Forget the Flu: Swine Is Good For You

If you have yet to take up veganism in order to get in someone's pants, there's plenty of hot meat action.

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    NEWSLETTERS

    *nico* / Flickr
    Ryan Farr shows how the sausage is made, and his supplementing his meat-eating income with some fashionable merchandise.

    While newly vegan Natalie Portman is expected to surprise and annoy the meat-loving contestants on the next installment of Bravo's Top Chef, for many a San Franciscan, you still can't beat meat.

    Putting the rock and roll into the Rock Star Butcher trend, butcher and chef Ryan Farr had the legendary Hatch Show Print team from Nashville work up some classic handbills.

    Translating Chicharrones as "Crispity clouds of porkaliciousness," and keeping it on just this side of raunchy by promising "Pork: The noun, not the verb," it's a great way for you swine enthusiasts to profess your love for everything pig, not to mention the artisanal sausauge making being done by Farr and his 4505 Meats.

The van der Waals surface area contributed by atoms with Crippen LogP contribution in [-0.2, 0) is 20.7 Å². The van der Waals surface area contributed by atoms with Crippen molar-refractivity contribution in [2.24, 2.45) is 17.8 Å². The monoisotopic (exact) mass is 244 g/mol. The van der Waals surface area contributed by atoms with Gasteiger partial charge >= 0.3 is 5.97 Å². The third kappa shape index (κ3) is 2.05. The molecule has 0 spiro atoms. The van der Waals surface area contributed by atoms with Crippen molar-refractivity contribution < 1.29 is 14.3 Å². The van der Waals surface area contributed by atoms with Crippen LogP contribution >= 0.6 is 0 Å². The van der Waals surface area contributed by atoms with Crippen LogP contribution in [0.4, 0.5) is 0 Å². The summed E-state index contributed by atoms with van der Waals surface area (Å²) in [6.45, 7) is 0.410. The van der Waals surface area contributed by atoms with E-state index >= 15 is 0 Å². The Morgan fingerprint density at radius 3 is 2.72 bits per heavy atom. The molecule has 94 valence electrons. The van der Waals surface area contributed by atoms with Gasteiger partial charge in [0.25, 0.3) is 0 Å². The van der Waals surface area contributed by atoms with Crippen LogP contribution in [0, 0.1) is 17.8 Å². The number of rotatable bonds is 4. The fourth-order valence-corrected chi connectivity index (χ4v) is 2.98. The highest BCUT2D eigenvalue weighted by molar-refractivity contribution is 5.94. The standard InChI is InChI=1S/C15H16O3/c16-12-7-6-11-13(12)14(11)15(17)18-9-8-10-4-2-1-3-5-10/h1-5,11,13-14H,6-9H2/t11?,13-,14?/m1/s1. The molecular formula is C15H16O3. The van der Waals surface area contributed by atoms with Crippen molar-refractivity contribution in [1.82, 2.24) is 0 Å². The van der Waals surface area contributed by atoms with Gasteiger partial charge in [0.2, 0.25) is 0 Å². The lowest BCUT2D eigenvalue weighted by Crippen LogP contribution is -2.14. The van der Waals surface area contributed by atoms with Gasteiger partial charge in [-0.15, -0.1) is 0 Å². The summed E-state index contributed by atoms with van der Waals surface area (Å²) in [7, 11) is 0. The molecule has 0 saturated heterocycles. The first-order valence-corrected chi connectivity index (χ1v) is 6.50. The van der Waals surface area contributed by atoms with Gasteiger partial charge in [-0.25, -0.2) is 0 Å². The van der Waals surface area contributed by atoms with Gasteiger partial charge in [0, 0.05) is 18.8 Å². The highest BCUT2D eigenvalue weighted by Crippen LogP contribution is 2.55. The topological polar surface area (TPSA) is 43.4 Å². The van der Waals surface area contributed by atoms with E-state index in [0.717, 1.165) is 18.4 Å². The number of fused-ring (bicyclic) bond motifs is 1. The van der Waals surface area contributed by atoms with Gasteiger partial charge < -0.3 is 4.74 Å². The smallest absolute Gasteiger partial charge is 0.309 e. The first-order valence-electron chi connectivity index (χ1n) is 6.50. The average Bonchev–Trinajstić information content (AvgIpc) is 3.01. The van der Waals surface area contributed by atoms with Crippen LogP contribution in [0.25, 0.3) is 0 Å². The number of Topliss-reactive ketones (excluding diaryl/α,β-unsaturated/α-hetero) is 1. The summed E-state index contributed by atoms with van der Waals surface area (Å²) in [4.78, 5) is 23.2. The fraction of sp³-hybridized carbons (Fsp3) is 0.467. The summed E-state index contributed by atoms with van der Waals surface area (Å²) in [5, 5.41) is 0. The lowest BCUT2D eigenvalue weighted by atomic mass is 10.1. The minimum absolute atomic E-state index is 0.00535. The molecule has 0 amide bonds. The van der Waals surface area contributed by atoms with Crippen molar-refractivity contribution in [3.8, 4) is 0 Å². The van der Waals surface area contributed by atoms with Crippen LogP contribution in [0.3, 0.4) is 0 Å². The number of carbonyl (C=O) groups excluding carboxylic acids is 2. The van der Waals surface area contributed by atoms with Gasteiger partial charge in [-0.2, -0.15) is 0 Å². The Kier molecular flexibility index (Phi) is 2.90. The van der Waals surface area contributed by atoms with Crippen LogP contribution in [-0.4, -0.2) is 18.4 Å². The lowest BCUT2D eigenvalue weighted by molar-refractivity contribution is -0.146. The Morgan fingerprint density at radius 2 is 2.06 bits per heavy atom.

All is not well in butcherdom, however, with the news that Drewes Brother Butchers in Noe Valley is reportedly struggling after Whole Foods moved to town.

    The San Francisco institution of over a century was forced to cut back on staff hours to compete with the monster from Austin. Maybe omnivorous locavores looking to supplement their Rainbow Grocery shopping with a little tasty flesh might drop by and help boost sales by going hog wild.

    And for those of you looking to arm yourselves in ethical debates around the dinner table over whether or not to eat meat, and if so, which meat, how much and where from, drop on by the Ferry Plaza on Thursday at 6:30 p.m. for "In Search of a Righteous Pork Chop."

    Because after all, pigs are our friends. Our delicious, delicious friends.

    Jackson West admits watching Julie Powell break down animal carcasses is oddly erotic.